Fear, the bible and Homosexuality
One of the most important things to remember when studying the bible is to know who you are and what your potential biases are. The study of homosexuality in the bible is polarized. On one side of the issue is the cause of human rights and an honest desire to protect those who have been mistreated in the past. On the other side we have tradition, the assumptions of most of the world’s societies and religions, and sometimes an irrational fear of homosexuals.
We can’t approach the bible with a hermeneutic of fear. Many evangelicals are afraid of becoming liberals. For them accepting homosexuals is the primary gateway to liberalism and heresy. When we interpret text with an underlying fear of reaching a certain conclusion we are naturally biased against reaching that conclusion.
I’ve seen this in a denomination I’m very familiar with. There is a move towards affirming women in all areas of church leadership. Among some this is perceived as another step down the slippery slope towards *gasp* affirming homosexual marriage. People valiantly defend the status quo like it was a trench on the plains of Europe.
I know that deep down a lot people would say that they don’t want even consider the idea that the bible doesn’t condemn homosexuality because they feel that the church has compromised too much already. They believe that through each ethical compromise the church descends down the slippery slope to moral corruption and irrelevance. This may be true of a lot of things but living in this fear does not help us interpet the bible. There are a number of perceived moral compromises which turned out to be very good. The Anglicans couldn’t handle the Methodists preaching outside. In the era of slavery the south had a far stronger biblical case than the abolishionists. For many the defence of slavery was considered a defence of the authority of the bible much like the issues of women in leadership and homosexuality are today.
Those who approach the bible through the lens of human rights or victimization are similarly sidetracked. Hurt and bitterness change our percpetion. Negative experiences will impair our ability to interpret biblical text. Someone who has been abused by a spiritual authority will be wary of submitting to authority. A woman was abused by her father may have a hard time with the concept of God as a father. I wouldn’t blame either victim in these examples but that doesn’t change the fact their perception will probably be skewed.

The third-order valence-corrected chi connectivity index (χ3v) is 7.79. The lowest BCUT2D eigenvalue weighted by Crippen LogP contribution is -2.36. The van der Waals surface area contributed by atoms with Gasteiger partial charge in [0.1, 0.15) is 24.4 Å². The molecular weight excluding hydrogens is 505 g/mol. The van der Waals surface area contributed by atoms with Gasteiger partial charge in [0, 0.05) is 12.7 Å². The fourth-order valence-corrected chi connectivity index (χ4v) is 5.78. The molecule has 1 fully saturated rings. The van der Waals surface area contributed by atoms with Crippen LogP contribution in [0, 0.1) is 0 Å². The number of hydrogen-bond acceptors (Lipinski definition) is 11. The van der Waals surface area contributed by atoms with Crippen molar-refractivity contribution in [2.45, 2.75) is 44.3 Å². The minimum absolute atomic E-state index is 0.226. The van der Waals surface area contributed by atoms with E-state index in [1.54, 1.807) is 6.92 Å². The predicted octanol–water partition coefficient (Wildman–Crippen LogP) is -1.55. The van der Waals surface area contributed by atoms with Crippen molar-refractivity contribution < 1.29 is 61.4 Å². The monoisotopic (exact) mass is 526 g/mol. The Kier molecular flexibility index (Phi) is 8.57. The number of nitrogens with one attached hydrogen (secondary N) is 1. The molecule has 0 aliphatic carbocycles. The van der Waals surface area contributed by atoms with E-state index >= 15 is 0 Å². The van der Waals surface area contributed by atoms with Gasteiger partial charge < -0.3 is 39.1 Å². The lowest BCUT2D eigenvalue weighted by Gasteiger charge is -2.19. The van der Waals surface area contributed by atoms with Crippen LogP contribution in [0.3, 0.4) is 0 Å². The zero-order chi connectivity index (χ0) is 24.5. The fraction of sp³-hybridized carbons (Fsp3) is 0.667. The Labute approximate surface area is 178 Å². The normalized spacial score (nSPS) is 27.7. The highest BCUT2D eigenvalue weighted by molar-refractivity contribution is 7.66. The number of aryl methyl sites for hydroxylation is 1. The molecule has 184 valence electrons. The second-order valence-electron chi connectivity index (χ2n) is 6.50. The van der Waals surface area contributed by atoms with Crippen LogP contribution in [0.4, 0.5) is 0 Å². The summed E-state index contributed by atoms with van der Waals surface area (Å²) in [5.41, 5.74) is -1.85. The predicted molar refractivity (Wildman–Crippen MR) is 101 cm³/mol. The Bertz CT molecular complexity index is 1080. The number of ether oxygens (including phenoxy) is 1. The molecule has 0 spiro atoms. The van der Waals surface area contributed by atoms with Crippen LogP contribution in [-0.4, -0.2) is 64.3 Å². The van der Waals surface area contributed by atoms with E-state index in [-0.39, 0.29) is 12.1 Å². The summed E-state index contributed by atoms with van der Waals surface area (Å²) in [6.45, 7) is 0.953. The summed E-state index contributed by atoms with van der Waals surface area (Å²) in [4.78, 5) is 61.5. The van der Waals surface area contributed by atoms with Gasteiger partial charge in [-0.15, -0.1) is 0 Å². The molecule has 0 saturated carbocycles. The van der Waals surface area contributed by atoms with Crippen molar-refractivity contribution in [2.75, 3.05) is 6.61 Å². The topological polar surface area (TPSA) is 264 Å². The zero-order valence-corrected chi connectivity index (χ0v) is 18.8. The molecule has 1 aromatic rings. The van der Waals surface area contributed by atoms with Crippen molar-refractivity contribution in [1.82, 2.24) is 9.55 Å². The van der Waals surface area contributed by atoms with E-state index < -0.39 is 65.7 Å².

The lens of human rights skews us to a predetermined conclusion as well. In much the same way that evangelicals fear the slippery slope, those who are committed to the cause of human rights are afraid of affirming the oppressors.
As I look at the texts pertaining to homosexual sex there are number of words and phrases that can be taken more than one way. It is on these key words where interpetive bias can show through. I see people deciding to go one way or another without providing much of a convincing rationale.
On the issue of homosexuality I’d say there is less of a calm rational middle that cares first for God’s desire. The bible has become a pawn between competing world views rather than an authoritative source of truth. What would it look like if we took an honest look at scripture and accepted it for what it says despite the ramifications. Maybe the authors of scripture say something we don’t like. Some may choose to disregard scripture as the primary authority for understanding God and what we would want for us. I think that people who do this should be honest about it. Hiding it to yourself and others won’t ensure salvation.
Fear is what makes smart people stupid and rational people irrational. As Christians we ought to be people of faith rather than fear.